Ancient astronomers also observed five bright planets (the ones we call Mercury, Venus, Mars, Jupiter, and Saturn). These bodies, together with the Sun and Moon, move relative to the stars within a narrow band called the zodiac. The Moon moves around the zodiac quickly, overtaking the Sun about once every 29.5 days. The Sun and Moon always move along the zodiac from west to east. The five bright planets—Mercury, Venus, Mars, Jupiter, and Saturn—also have a generally eastward motion against the background of the stars. However, ancient astronomers in many different places around the globe noted that Mars, Jupiter, and Saturn sometimes move westward, in a backwards or retrograde direction. These planets, therefore, appear to have an erratic eastward course, with periodic loops in their paths.

In ancient times, people imagined that celestial events, especially the planetary motions, were connected with their own fortunes. This belief, called astrology, encouraged the development of mathematical schemes for predicting the planetary motions and thus furthered the early progress of astronomy. However, none of the systems of astrology has been shown to be at all effective in making verifiable predictions.
Stars provide the background against which the motions of the planets are measured. Ancient Chinese, Egyptians, Greeks, and others gave names to patterns of stars. We call these patterns constellations. Some are very familiar, such as the Big Dipper, the Pleiades, and Orion. Few constellations look like their namesakes. Rather, ancient astronomers probably simply named areas of the sky with prominent groupings of stars after important characters in their mythology.
IV
GREEK ASTRONOMY
Pythagoras
Considered the first true mathematician, Pythagoras in the 6th century bc emphasized the study of mathematics as a means to understanding all relationships in the natural world. His followers, known as Pythagoreans, were the first to teach that the Earth is a sphere revolving around the Sun. This detail showing Pythagoras surrounded by his disciples comes from a fresco known as the School of Athens (1510-1511), by Italian Renaissance painter Raphael.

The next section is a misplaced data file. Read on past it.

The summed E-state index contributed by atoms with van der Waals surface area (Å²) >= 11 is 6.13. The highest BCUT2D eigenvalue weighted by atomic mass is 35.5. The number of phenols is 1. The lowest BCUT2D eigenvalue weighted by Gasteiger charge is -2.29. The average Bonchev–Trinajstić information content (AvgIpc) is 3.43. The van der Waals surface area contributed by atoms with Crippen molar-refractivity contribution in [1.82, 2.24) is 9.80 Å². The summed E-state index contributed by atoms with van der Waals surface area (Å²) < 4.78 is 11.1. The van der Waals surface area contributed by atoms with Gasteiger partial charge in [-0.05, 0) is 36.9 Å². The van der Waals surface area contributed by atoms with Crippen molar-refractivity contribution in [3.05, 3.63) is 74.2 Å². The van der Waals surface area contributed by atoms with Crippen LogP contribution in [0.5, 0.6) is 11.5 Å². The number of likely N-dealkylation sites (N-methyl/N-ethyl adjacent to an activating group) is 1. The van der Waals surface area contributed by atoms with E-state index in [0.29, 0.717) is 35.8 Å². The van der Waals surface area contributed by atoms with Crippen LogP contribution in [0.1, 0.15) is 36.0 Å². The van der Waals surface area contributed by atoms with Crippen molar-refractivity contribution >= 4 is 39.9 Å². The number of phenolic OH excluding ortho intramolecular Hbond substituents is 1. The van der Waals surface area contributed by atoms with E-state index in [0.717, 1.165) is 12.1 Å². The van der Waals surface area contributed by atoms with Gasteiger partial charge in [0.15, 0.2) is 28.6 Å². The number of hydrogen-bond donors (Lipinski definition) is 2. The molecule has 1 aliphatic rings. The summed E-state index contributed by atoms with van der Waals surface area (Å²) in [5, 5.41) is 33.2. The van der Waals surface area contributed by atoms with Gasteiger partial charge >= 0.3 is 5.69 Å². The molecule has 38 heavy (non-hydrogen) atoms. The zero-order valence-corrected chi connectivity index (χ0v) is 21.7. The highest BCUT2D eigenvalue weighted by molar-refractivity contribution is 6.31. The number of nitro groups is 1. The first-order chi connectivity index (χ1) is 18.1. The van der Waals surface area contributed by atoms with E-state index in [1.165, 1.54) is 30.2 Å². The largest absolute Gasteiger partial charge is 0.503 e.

Modern astronomy can trace its heritage directly back to the ancient Greeks, who began to develop explanations for their observations of the sky. The writings of Aristotle summarize the knowledge of that era. He attributed the phases of the Moon—that is, the changes in its apparent shape—to the fact that we see different portions of its sunlit surface during the month. He also knew that the Sun is farther away from the Earth than the Moon because the Moon occasionally passes between the Sun and Earth and blocks the Sun’s light (a solar eclipse).
Aristotle cited two observations to show that Earth is a sphere. The first is that the shadow of Earth, which is seen during an eclipse of the Moon (when Earth is directly between the Sun and Moon), is always round. Only a sphere always has a round shadow no matter how it is viewed. If the Earth were a disk, we would sometimes see the shadow edge-on, and it would look like a straight line. The second observation was that travelers who journeyed a long distance south reported seeing stars not visible from Greece. If Earth were flat, all travelers anywhere would see the same stars. On a spherical Earth, travelers at different latitudes (different distances north or south) view the sky from different angles and see different constellations.
The Greek astronomer and mathematician Eratosthenes measured the size of the spherical Earth in about 200 bc. He noticed that on the first day of summer in Syene, Egypt, the Sun was directly overhead at noon. On the same date and time in Alexandria, Egypt, the Sun was about 7 degrees south of zenith. With simple geometry and knowledge of the distance between the two cities, he estimated the circumference of the Earth to be 250,000 stadia. (The stadium was a unit of length, derived from the length of the racetrack in an ancient Greek stadium. We have an approximate idea of how big an ancient Greek stadium was, and based on that approximation Eratosthenes was within 20 percent, and possibly within 1 percent, of the correct answer.)
Probably the most original ancient observer of the heavens was Aristarchus of Sámos, a Greek. He believed that motions in the sky could be explained by the hypothesis that Earth turns around on its axis once every 24 hours and, along with the other planets, revolves around the Sun. This theory, however, makes an important prediction that ancient Greeks could not verify. If Earth moves in an orbit around the Sun, then we look at the stars from different directions at different times of the year. As Earth moves along, nearby stars should shift their positions in the sky relative to more distant ones. The Greeks tried to measure this effect for the stars but were unsuccessful. It was only in 1838 that astronomers’ equipment could make measurements with the accuracy required to measure the very small shift of the stars, which turn out to be much, much farther away than the Greeks could imagine.
Perhaps the greatest of the ancient astronomers was Hipparchus, who lived around 150 bc and did most of his work at an observatory he built in Rhodes. There he recorded accurate positions of about 850 bright stars and classified them according to their brightness. The brightest stars he said were of the first magnitude, a term astronomers still use today. Because our planet is not an exact sphere, but bulges at the equator, the gravitational pulls of the Sun and Moon cause it to wobble like a top. It takes about 26,000 years for Earth’s axis to complete one full circle. Hipparchus estimated that the Earth’s axis shifts its position relative to the stars by 46 seconds of arc per year, which is very close to the modern value of 50.26 seconds of arc per year. This is known as the precession of the Earth.